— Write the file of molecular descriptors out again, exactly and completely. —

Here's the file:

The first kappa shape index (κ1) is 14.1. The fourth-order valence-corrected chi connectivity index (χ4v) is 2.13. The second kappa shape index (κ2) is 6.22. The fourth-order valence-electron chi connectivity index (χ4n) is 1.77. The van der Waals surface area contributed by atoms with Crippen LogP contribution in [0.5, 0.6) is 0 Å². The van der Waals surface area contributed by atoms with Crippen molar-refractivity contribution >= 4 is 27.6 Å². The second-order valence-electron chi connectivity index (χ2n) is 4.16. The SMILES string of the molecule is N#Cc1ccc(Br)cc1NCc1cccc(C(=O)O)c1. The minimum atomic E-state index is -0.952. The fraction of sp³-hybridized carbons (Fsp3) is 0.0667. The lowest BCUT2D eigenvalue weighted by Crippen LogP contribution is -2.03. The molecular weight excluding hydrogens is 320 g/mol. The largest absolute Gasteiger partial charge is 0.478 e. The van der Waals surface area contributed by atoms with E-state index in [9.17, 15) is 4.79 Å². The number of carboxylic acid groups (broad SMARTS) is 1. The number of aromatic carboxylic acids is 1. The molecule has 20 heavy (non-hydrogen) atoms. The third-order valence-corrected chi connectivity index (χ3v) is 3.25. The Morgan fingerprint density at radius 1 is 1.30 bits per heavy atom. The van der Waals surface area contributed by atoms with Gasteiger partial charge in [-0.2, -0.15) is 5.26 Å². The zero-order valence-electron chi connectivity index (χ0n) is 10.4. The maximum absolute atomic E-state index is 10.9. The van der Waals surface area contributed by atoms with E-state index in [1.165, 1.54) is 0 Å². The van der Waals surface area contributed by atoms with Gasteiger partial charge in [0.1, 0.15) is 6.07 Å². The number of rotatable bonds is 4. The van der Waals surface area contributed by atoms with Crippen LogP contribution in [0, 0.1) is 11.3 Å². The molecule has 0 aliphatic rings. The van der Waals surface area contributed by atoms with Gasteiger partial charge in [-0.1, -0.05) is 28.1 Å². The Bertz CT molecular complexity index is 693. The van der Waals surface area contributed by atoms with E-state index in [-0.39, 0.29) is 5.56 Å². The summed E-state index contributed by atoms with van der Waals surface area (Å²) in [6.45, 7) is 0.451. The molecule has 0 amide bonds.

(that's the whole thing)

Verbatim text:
The first kappa shape index (κ1) is 14.1. The fourth-order valence-corrected chi connectivity index (χ4v) is 2.13. The second kappa shape index (κ2) is 6.22. The fourth-order valence-electron chi connectivity index (χ4n) is 1.77. The van der Waals surface area contributed by atoms with Crippen LogP contribution in [0.5, 0.6) is 0 Å². The van der Waals surface area contributed by atoms with Crippen molar-refractivity contribution >= 4 is 27.6 Å². The second-order valence-electron chi connectivity index (χ2n) is 4.16. The SMILES string of the molecule is N#Cc1ccc(Br)cc1NCc1cccc(C(=O)O)c1. The minimum atomic E-state index is -0.952. The fraction of sp³-hybridized carbons (Fsp3) is 0.0667. The lowest BCUT2D eigenvalue weighted by Crippen LogP contribution is -2.03. The molecular weight excluding hydrogens is 320 g/mol. The largest absolute Gasteiger partial charge is 0.478 e. The van der Waals surface area contributed by atoms with E-state index in [9.17, 15) is 4.79 Å². The number of carboxylic acid groups (broad SMARTS) is 1. The number of aromatic carboxylic acids is 1. The molecule has 20 heavy (non-hydrogen) atoms. The third-order valence-corrected chi connectivity index (χ3v) is 3.25. The Morgan fingerprint density at radius 1 is 1.30 bits per heavy atom. The van der Waals surface area contributed by atoms with Gasteiger partial charge in [-0.2, -0.15) is 5.26 Å². The zero-order valence-electron chi connectivity index (χ0n) is 10.4. The maximum absolute atomic E-state index is 10.9. The van der Waals surface area contributed by atoms with E-state index in [1.165, 1.54) is 0 Å². The van der Waals surface area contributed by atoms with Gasteiger partial charge in [0.1, 0.15) is 6.07 Å². The number of rotatable bonds is 4. The van der Waals surface area contributed by atoms with Crippen LogP contribution in [0, 0.1) is 11.3 Å². The molecule has 0 aliphatic rings. The van der Waals surface area contributed by atoms with Gasteiger partial charge in [-0.1, -0.05) is 28.1 Å². The Bertz CT molecular complexity index is 693. The van der Waals surface area contributed by atoms with E-state index in [-0.39, 0.29) is 5.56 Å². The summed E-state index contributed by atoms with van der Waals surface area (Å²) in [6.45, 7) is 0.451. The molecule has 0 amide bonds.